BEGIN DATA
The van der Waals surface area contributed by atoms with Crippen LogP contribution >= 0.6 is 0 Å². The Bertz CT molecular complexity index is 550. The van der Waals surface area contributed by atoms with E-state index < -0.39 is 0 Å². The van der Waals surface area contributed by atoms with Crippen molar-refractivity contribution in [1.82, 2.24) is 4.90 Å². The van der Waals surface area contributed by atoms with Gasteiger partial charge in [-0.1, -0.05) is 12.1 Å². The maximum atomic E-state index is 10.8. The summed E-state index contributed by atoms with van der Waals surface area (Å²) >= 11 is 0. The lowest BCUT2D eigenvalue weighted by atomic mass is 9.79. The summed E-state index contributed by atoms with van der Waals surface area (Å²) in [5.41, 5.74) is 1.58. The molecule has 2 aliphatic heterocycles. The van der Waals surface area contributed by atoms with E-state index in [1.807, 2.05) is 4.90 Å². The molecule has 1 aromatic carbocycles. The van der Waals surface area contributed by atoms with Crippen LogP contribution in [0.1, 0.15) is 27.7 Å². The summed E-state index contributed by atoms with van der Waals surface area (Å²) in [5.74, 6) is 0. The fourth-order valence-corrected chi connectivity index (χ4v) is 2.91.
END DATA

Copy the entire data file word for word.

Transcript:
The van der Waals surface area contributed by atoms with Crippen LogP contribution >= 0.6 is 0 Å². The Bertz CT molecular complexity index is 550. The van der Waals surface area contributed by atoms with E-state index < -0.39 is 0 Å². The van der Waals surface area contributed by atoms with Crippen molar-refractivity contribution in [1.82, 2.24) is 4.90 Å². The van der Waals surface area contributed by atoms with Gasteiger partial charge in [-0.1, -0.05) is 12.1 Å². The maximum atomic E-state index is 10.8. The summed E-state index contributed by atoms with van der Waals surface area (Å²) >= 11 is 0. The lowest BCUT2D eigenvalue weighted by atomic mass is 9.79. The summed E-state index contributed by atoms with van der Waals surface area (Å²) in [5.41, 5.74) is 1.58. The molecule has 2 aliphatic heterocycles. The van der Waals surface area contributed by atoms with E-state index in [1.807, 2.05) is 4.90 Å². The molecule has 1 aromatic carbocycles. The van der Waals surface area contributed by atoms with Crippen LogP contribution in [0.1, 0.15) is 27.7 Å². The summed E-state index contributed by atoms with van der Waals surface area (Å²) in [5.74, 6) is 0. The fourth-order valence-corrected chi connectivity index (χ4v) is 2.91.